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# Class Note for FINA 6387 at UH

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COURSE
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KARMA
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This 10 page Class Notes was uploaded by an elite notetaker on Friday February 6, 2015. The Class Notes belongs to a course at University of Houston taught by a professor in Fall. Since its upload, it has received 38 views.

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Date Created: 02/06/15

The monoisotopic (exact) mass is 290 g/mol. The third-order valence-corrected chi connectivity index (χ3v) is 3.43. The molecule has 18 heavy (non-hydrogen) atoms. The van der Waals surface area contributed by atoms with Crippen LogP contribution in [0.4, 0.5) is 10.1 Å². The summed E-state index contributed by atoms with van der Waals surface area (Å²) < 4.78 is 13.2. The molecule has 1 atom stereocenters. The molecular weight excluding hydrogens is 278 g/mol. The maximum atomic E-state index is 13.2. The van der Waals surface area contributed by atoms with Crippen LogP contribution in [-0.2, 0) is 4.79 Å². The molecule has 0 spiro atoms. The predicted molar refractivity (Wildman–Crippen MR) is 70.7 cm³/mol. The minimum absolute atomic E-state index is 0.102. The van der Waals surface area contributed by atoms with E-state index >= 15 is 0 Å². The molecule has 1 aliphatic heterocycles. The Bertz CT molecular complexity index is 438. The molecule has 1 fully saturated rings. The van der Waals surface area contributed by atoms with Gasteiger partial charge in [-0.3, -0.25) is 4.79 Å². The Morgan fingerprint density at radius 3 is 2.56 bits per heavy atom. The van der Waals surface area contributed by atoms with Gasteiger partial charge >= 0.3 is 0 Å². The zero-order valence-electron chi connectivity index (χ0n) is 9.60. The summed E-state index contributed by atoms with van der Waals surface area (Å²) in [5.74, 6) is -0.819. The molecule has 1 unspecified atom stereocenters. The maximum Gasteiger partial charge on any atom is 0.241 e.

Chapter I 3Pricing and Employment of Inputs Topics to be Discussed n n n Competitive Factor Markets Factor Markets with Monopsony Power Factor Markets with Monopoly Power Competitive Factor Markets n Characteristics 1 Large number of sellers and buyers of the factor of production 2 The buyers and sellers of the factor of production are price takers We will illustrate the demand for a factor input and assume only one input is variable Demand for factor inputs is a derived demand 7 Depends on output demand The Decision to Hire or Fire Assume 7 Two inputs are needed to produce output Capital K and Labor L 7 Cost ofK is r and the cost oflabor is w 7 K is fixed andL is variable Problem 7 How much labor to hire Measuring the Value of a Worker s Output The owner of donut shop wants to know whether it is profitable to hire an additional worker It will be pro table if the additional revenue from an additional worker is greater than its cost ie MRPL gt wage Marginal Revenue Produce MRPL MRPL MR MPL Assume perfect competition in the product market Then MR P o MRPL P MPL Competitive Factor Markets n Question When more workers are hired what will happen to the value of MRPL Marginal Revenue Product Competitive Output NIarket NIonopolistic Output hiarket Hours of Work MRPL is downward sloping because MPL decreases due to diminishing marginal returns n Question Why is the MRPL for the monopoly output market below the MRPL for the competitive output market In a competitive output market MRP In a monopolistic output market MR lt P n Choosing the pro tmaximizing amount of labor If MRPL gt w the marginal cost of hiring a worker hire the worker If MRPL lt w hire less labor If MRPL w pro t maximizing amount of labor Hiring by a Firm in the LaborMarket with Capital Fixed The pro t maximizing firm will hire L units of labor at the point where the marginal revenue product of labor is equal to the wage rate Hiring by a Firm in the Labor Market with Capital Fixed Price oi I Labor l i W SL MRPL DL L Quantity of Labor Competitive Factor Markets n If the market supply of labor increased relative to demand baby boomers or female entry a surplus of labor would exist and the wage rate would fall n Question How would this impact the quantity demanded for labor Competitive Factor Markets n Comparing Input and Output Markets MRPL MPL MR and at profit maximizing number of workers MRPL w MPL MR w MR 2 wMPL wMPL 2 MC of production Competitive Factor Markets n Comparing Input and Output Markets In both input and output choices occur where MR MC 7 MR from the sale of the output 7 MC from the purchase of the input Competitive Factor Markets n The Supply of Inputs to a Firm Determining how much of an input to purchase 7 Assume a perfectly competitive factor market A Firm 3 Input Supply in a Competitive Factor Market wag quot wage Market Supply S of Labor Supply of Labor Facing Firm Market Demand for Labor 10 Elli MRP Demand for Labor D of Workers of Workers n Observations The rm is a price taker at 10 SAEME10 ME MRP 50 units n Question Why is 50 units the pro t maximizing quantity Competitive Factor ilarket n A competitive factor market is in equilibrium when the price of the input equates the quantity demanded to the quantity supplied Labor MarketEquilibrium Labor Market Equilibrium ompetitive Output NIarket wage h lonopolistic Output Market SL AE VM DL MRPL DL MRPL L C Number of Workers L A Nlunber of Workers n Equilibrium in a Competitive Output Market D LMRPL SL WC MRPL MRPL PXMPL Markets are ef cient n Equilibrium in a Monopolistic Output Market MR lt P MRP MRMPL Hire LM at wage wM vM marginal bene t to society w M marginal cost to the rm Pro ts maximized Using less than the ef cient level of input Equilibrium in a Competitive FactorMarket n Economic Rent For a factor market economic rent is the ali erence between the payments made to a factor of production and the minimum amount that must be spent to obtain the use of that factor Economic Rent Wage Economic Rent DLMRPL l I I L Number of Workers Economic Rent n Question What would be the economic rent if S L is perfectly inelastic n Land A Perfectly Inelastic Supply With land inelastically supplied its price is determined entirely by demand at least in the short run Factor Markets with M onopsony Power n Assume The output market is perfectly competitive Input market is pure monopsony Marginal and Average Expenditure Marginal and Average Expenditure Price lVIarginal w nit Expenditure lIE ut h S L Average 15 Expenditure AE 1 MRPL l l 012 L Factor NIarkets with M onopsony Power n Examples of Monopsony Power Government 7 Soldiers Missiles B2 Bombers NASA 7 Astronauts Lu 4 5 6 Units of Input Factor Markets with Monopoly Power n Just as buyers of inputs can have monopsony power sellers of inputs can have monopoly power n The most important example of monopoly power in factor markets involves labor unions Objectives of the Union Leader 1 To maximize the number of workers hired L at wage w 2 To maximize the economic rent that employees earn L1 at wage w 3 To maximize total wages paid to workers L2 at awage rate of w2 Monopoly Power of Sellers of Labor Wage per A worker w Bilateral Monopoly M arketsr n Bilateral Monopoly Market in which a monopolist sells to a monopsonist Bilateral Monopoly ME 10 20 25 40 Number of Workers n Observations Hiring without union monopoly power 7 MRP ME at 20 workers and w 10hr Union s objective 7 MR MC at 25 workers and w l9hr Bilateral Monopoly n Who Will Win Depending on the bargaining power The union will if its threat to strike is credible The rm will if its threat to hire nonunion workers is credible If both make credible threats the wage will be at wc Minimum Wage above higher market wage Explained alreaaly Issue 39 0 how many jobs are lost due to the minimum wage 0 sn t there any side e ects in imposing minimum wage 0 Summary In a competitive input market the demand for an input is given by the MRP the product of the firm s marginal revenue and the marginal product of the input A rm in a competitive labor market will hire workers to the point at which the marginal revenue product of labor is equal to the wage rate When factor markets are competitive the buyer of an input assumes that its purchase will have no effect on the price of the input Economic rent is the difference between the payments to factors of production and the minimum payment that would be needed to employ those factors When a buyer of an input has monopsony power the marginal expenditure curve lies above the average expenditure curve When the input seller is a monopolist such as a labor union the seller chooses the point on the marginal revenue product curve that best suits its objective When a monopolistic union bargains with a monopsonistic employer the wage rate depends on the nature of the bargaining process 10